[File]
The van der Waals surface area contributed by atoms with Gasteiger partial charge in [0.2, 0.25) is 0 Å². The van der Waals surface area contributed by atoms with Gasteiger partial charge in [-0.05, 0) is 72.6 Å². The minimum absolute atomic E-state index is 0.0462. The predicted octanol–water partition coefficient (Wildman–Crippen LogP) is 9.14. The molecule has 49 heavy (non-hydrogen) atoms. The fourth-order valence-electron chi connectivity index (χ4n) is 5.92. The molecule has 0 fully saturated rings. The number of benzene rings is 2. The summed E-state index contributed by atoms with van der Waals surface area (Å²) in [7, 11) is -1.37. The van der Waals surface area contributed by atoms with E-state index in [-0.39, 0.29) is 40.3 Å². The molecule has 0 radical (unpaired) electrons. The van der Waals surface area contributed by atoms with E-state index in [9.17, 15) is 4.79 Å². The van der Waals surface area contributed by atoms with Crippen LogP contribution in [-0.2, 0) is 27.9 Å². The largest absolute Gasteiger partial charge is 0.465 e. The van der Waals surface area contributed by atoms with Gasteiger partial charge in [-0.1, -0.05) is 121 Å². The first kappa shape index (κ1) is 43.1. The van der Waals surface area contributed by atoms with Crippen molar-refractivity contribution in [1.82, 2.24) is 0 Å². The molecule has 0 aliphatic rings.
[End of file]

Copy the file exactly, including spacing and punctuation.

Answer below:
The van der Waals surface area contributed by atoms with Gasteiger partial charge in [0.2, 0.25) is 0 Å². The van der Waals surface area contributed by atoms with Gasteiger partial charge in [-0.05, 0) is 72.6 Å². The minimum absolute atomic E-state index is 0.0462. The predicted octanol–water partition coefficient (Wildman–Crippen LogP) is 9.14. The molecule has 49 heavy (non-hydrogen) atoms. The fourth-order valence-electron chi connectivity index (χ4n) is 5.92. The molecule has 0 fully saturated rings. The number of benzene rings is 2. The summed E-state index contributed by atoms with van der Waals surface area (Å²) in [7, 11) is -1.37. The van der Waals surface area contributed by atoms with E-state index in [-0.39, 0.29) is 40.3 Å². The molecule has 0 radical (unpaired) electrons. The van der Waals surface area contributed by atoms with E-state index in [9.17, 15) is 4.79 Å². The van der Waals surface area contributed by atoms with Crippen LogP contribution in [-0.2, 0) is 27.9 Å². The largest absolute Gasteiger partial charge is 0.465 e. The van der Waals surface area contributed by atoms with Gasteiger partial charge in [-0.1, -0.05) is 121 Å². The first kappa shape index (κ1) is 43.1. The van der Waals surface area contributed by atoms with Crippen molar-refractivity contribution in [1.82, 2.24) is 0 Å². The molecule has 0 aliphatic rings.